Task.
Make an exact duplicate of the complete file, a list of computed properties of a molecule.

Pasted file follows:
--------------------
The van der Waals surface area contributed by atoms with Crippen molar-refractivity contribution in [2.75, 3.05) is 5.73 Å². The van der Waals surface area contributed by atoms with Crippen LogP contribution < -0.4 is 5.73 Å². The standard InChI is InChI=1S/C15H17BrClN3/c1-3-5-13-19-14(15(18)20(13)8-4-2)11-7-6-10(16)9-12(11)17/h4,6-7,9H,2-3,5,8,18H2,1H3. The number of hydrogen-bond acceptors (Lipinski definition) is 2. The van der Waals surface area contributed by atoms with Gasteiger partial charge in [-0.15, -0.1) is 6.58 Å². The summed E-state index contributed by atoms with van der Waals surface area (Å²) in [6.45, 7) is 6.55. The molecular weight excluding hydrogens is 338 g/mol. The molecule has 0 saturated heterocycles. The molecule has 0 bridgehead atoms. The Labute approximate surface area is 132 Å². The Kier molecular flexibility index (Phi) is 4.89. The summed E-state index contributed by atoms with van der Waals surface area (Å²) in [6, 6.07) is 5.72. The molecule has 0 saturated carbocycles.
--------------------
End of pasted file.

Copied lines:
The van der Waals surface area contributed by atoms with Crippen molar-refractivity contribution in [2.75, 3.05) is 5.73 Å². The van der Waals surface area contributed by atoms with Crippen LogP contribution < -0.4 is 5.73 Å². The standard InChI is InChI=1S/C15H17BrClN3/c1-3-5-13-19-14(15(18)20(13)8-4-2)11-7-6-10(16)9-12(11)17/h4,6-7,9H,2-3,5,8,18H2,1H3. The number of hydrogen-bond acceptors (Lipinski definition) is 2. The van der Waals surface area contributed by atoms with Gasteiger partial charge in [-0.15, -0.1) is 6.58 Å². The summed E-state index contributed by atoms with van der Waals surface area (Å²) in [6.45, 7) is 6.55. The molecular weight excluding hydrogens is 338 g/mol. The molecule has 0 saturated heterocycles. The molecule has 0 bridgehead atoms. The Labute approximate surface area is 132 Å². The Kier molecular flexibility index (Phi) is 4.89. The summed E-state index contributed by atoms with van der Waals surface area (Å²) in [6, 6.07) is 5.72. The molecule has 0 saturated carbocycles.